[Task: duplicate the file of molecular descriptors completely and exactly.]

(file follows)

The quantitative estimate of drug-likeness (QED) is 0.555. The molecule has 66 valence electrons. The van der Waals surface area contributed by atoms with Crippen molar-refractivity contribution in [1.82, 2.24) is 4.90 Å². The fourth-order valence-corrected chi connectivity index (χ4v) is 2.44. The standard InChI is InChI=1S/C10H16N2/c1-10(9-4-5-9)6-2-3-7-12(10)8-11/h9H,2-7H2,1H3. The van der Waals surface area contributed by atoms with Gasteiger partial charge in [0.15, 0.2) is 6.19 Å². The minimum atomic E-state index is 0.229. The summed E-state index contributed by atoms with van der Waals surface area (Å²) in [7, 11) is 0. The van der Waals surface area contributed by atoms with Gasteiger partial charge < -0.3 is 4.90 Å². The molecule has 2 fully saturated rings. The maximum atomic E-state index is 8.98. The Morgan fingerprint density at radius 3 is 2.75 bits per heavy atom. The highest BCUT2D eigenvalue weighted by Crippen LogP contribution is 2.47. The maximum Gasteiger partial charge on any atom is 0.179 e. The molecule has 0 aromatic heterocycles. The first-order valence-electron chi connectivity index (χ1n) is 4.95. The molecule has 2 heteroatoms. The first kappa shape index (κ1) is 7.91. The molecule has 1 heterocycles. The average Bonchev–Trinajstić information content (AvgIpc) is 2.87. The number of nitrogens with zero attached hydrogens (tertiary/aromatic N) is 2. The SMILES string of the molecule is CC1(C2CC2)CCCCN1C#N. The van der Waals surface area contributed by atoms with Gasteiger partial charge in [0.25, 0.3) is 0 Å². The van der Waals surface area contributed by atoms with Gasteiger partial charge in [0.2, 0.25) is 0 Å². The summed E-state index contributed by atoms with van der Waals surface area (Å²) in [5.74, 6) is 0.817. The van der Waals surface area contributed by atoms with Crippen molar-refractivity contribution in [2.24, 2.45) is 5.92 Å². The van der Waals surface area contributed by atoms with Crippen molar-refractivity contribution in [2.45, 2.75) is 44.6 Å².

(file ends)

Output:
The quantitative estimate of drug-likeness (QED) is 0.555. The molecule has 66 valence electrons. The van der Waals surface area contributed by atoms with Crippen molar-refractivity contribution in [1.82, 2.24) is 4.90 Å². The fourth-order valence-corrected chi connectivity index (χ4v) is 2.44. The standard InChI is InChI=1S/C10H16N2/c1-10(9-4-5-9)6-2-3-7-12(10)8-11/h9H,2-7H2,1H3. The van der Waals surface area contributed by atoms with Gasteiger partial charge in [0.15, 0.2) is 6.19 Å². The minimum atomic E-state index is 0.229. The summed E-state index contributed by atoms with van der Waals surface area (Å²) in [7, 11) is 0. The van der Waals surface area contributed by atoms with Gasteiger partial charge < -0.3 is 4.90 Å². The molecule has 2 fully saturated rings. The maximum atomic E-state index is 8.98. The Morgan fingerprint density at radius 3 is 2.75 bits per heavy atom. The highest BCUT2D eigenvalue weighted by Crippen LogP contribution is 2.47. The maximum Gasteiger partial charge on any atom is 0.179 e. The molecule has 0 aromatic heterocycles. The first-order valence-electron chi connectivity index (χ1n) is 4.95. The molecule has 2 heteroatoms. The first kappa shape index (κ1) is 7.91. The molecule has 1 heterocycles. The average Bonchev–Trinajstić information content (AvgIpc) is 2.87. The number of nitrogens with zero attached hydrogens (tertiary/aromatic N) is 2. The SMILES string of the molecule is CC1(C2CC2)CCCCN1C#N. The van der Waals surface area contributed by atoms with Gasteiger partial charge in [0.25, 0.3) is 0 Å². The van der Waals surface area contributed by atoms with Gasteiger partial charge in [0.2, 0.25) is 0 Å². The summed E-state index contributed by atoms with van der Waals surface area (Å²) in [5.74, 6) is 0.817. The van der Waals surface area contributed by atoms with Crippen molar-refractivity contribution in [2.24, 2.45) is 5.92 Å². The van der Waals surface area contributed by atoms with Crippen molar-refractivity contribution in [2.45, 2.75) is 44.6 Å².